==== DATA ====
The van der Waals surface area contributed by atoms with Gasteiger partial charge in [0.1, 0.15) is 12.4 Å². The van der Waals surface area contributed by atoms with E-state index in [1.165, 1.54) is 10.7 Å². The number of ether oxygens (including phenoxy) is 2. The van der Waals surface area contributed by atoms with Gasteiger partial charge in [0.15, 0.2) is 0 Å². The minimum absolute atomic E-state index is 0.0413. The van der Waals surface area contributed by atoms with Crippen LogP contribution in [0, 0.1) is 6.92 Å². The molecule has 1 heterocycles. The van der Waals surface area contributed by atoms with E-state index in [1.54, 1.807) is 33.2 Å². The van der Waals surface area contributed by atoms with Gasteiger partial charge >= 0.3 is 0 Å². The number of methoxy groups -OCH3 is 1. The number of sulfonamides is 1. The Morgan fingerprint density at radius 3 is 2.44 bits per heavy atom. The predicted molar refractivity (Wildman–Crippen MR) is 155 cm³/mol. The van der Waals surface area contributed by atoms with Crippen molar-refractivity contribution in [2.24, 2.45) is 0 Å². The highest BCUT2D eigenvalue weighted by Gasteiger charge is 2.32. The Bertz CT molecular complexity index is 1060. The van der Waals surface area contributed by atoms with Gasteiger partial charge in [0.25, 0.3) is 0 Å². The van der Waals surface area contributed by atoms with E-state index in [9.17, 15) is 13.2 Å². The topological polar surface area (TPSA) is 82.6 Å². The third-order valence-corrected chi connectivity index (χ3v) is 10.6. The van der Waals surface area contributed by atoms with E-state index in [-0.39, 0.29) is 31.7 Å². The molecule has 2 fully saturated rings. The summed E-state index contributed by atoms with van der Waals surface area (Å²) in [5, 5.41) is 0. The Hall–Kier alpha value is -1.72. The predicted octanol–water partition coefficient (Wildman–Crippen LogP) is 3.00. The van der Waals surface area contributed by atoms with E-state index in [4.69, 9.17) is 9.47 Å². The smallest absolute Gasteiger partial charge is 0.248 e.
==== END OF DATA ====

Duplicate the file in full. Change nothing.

The van der Waals surface area contributed by atoms with Gasteiger partial charge in [0.1, 0.15) is 12.4 Å². The van der Waals surface area contributed by atoms with E-state index in [1.165, 1.54) is 10.7 Å². The number of ether oxygens (including phenoxy) is 2. The van der Waals surface area contributed by atoms with Gasteiger partial charge in [0.15, 0.2) is 0 Å². The minimum absolute atomic E-state index is 0.0413. The van der Waals surface area contributed by atoms with Crippen LogP contribution in [0, 0.1) is 6.92 Å². The molecule has 1 heterocycles. The van der Waals surface area contributed by atoms with E-state index in [1.54, 1.807) is 33.2 Å². The van der Waals surface area contributed by atoms with Gasteiger partial charge >= 0.3 is 0 Å². The number of methoxy groups -OCH3 is 1. The number of sulfonamides is 1. The Morgan fingerprint density at radius 3 is 2.44 bits per heavy atom. The predicted molar refractivity (Wildman–Crippen MR) is 155 cm³/mol. The van der Waals surface area contributed by atoms with Crippen molar-refractivity contribution in [2.24, 2.45) is 0 Å². The highest BCUT2D eigenvalue weighted by Gasteiger charge is 2.32. The Bertz CT molecular complexity index is 1060. The van der Waals surface area contributed by atoms with Gasteiger partial charge in [0.25, 0.3) is 0 Å². The van der Waals surface area contributed by atoms with E-state index in [9.17, 15) is 13.2 Å². The topological polar surface area (TPSA) is 82.6 Å². The third-order valence-corrected chi connectivity index (χ3v) is 10.6. The van der Waals surface area contributed by atoms with E-state index in [-0.39, 0.29) is 31.7 Å². The molecule has 2 fully saturated rings. The summed E-state index contributed by atoms with van der Waals surface area (Å²) in [5, 5.41) is 0. The Hall–Kier alpha value is -1.72. The predicted octanol–water partition coefficient (Wildman–Crippen LogP) is 3.00. The van der Waals surface area contributed by atoms with E-state index in [4.69, 9.17) is 9.47 Å². The smallest absolute Gasteiger partial charge is 0.248 e.